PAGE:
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Monday
Mar132006

The literary country club

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2006 Sewanee Writers' Conference attendees are welcomed to the club.
Conference season is upon us. I see folks blogging about the Backspace Writers’ Conference, Sleuthfest, Bouchercon et al, and I was wondering—what about those other writers’ conferences? The ones where you apply to attend, submitting manuscripts and paying reading fees. Like rushing a frat or sorority, minus the togas and keg-stands.

The ones that come to mind are the Sewanee Writers' Conference, the Bread Loaf Writers' Conference and the Squaw Valley Writers' Conference with Amy Tan. Heck, even Orson Scott Card’s Literary Boot Camp requires approval of work before you get beyond the velvet rope. (The first page of a short story).

The question is, have you applied to one of the aforementioned? Would you? If not, why? The cost is an obvious barrier I’m sure— ranging from $725-$1500. Not including travel expenses, meals, bottles of Courvoisier, ascot dry-cleaning, Botox injections, hookers, bail bonds, etc.

I’ve taken come-as-you-are screenwriting classes and it’s always been a mixed bag. Enthusiasm and wide-eyed wonder abound, but the peeps tend to be a stewpot of twitchy upstarts, bored dreamers, bitter hacks, and the venerated, talented few, of which I aspire to become. So is the bar truly that much higher at Squaw Valley? I hope so. Or is it like that Woody Allen quote? You know the one.

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Reader Comments (9)

Hmm... does it count if the only conference I've attended was because I won their Round Table Critique contest? (Otherwise I wouldn't have gone.)
March 14, 2006 | Unregistered CommenterC.Rooney
Wow! That certainly counts. Nice job. How was the conference?
March 14, 2006 | Registered CommenterJamie
I don't know about all these writing courses or pay to play conferences. I think you need to do three things to earn your success. Read, write, submit. Read, write, submit. Read, write, submit. All the rest is a waste of time and money. Also, if a bitter writer corners you his words could be poison in your ear in terms of your attitude.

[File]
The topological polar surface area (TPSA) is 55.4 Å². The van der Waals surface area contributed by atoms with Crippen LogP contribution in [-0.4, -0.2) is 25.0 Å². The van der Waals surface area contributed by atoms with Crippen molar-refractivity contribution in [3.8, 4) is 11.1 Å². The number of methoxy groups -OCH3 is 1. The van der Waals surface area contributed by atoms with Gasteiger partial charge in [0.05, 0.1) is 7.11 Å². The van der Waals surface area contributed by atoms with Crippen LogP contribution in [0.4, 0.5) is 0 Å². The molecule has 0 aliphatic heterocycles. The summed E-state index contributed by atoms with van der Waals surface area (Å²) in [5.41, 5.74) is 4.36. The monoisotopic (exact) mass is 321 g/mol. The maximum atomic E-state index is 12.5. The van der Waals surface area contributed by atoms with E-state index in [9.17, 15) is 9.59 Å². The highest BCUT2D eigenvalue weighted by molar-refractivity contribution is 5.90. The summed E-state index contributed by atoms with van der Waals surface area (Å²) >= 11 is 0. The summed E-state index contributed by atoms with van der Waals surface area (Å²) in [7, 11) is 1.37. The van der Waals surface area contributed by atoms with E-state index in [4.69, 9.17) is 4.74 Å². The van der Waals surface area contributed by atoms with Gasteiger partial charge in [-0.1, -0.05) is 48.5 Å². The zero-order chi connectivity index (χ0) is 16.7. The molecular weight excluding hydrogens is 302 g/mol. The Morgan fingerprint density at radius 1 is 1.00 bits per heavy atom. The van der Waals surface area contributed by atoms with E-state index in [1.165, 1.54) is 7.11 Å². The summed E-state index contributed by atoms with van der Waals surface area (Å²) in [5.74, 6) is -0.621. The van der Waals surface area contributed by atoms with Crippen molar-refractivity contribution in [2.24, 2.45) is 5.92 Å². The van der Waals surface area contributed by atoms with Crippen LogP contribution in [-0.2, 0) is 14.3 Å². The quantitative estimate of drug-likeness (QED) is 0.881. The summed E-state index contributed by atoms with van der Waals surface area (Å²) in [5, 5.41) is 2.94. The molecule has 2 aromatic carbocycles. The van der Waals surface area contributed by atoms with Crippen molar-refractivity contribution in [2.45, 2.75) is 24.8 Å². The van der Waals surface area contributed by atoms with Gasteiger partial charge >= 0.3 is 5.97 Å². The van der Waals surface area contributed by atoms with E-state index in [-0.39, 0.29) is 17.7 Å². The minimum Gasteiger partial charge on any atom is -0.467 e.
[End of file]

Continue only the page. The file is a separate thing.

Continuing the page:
March 14, 2006 | Unregistered CommenterDZ Allen
I suppose I wouldn't because I'm cheap. Also I tend to view conferences as a way to socialize with other writers (I despise the word "networking") and talk shop, but don't really view them the same way I would a class, which I'd be willing to pay more for. If, say, Madeline L'Engle was doling out manuscript critiques, I'd view that as an educational opportunity and would be willing to shell out more.
March 14, 2006 | Unregistered CommenterJen
I guess the advantages I see of the "elite" conferences is the high-caliber of the presenters and those doing the critiquing. (All subjective of course). Combined with the intimate setting, more hands-on, etc.

As far as networking, fellowshipping, socializing etc—at Squaw you stay in condos with 5-6 other writers. Definitely some forced bonding going on there.
March 15, 2006 | Unregistered CommenterJamie
It was great, Jamie. The three other selected authors and I attended a closed-session critique with Terry Brooks, Matt Hughes and Robert J. Sawyer. The improvement in my writing after I attended was astounding, and it was an incredible boost to my confidence in the long run.
March 15, 2006 | Unregistered CommenterC.Rooney
A hands-on critique vs. A 300-person seminar. That's fantastic. What an opportunity!
March 15, 2006 | Registered CommenterJamie
I have not applied to any such country club conferences. With two small children, my trips are narrowed to, yes, two a year. Family and sanity take first and second place for trips...wish I could go and hope I'd get in...that would be depressing not to be accepted.
March 15, 2006 | Unregistered Commenterkathie
I understand Kathie. Our family social calendar is tightly booked as well. My daughter wants to go to Iowa. Yes, Iowa for vacation to see her best friend that just moved away. Nothing against Iowa, I've been there a few times, but why couldn't her best friend move to NYC or Orlando?

We have a family reunion down in Yellowstone this summer as well. And my 20-year reunion. But that's another story.

The real quandry is this. I have enough frequent flyer miles collecting dust to fly my entire family (wife and four kiddlets) to Disneyland--or fly my wife and I to China.

I know. I know. In this country, if you don't take your kids to see the Big Mouse it's practically child abuse. Just ask my kids. Still, I think my wife and I are heading East in August and the kids are going to grandma's.

March 15, 2006 | Registered CommenterJamie

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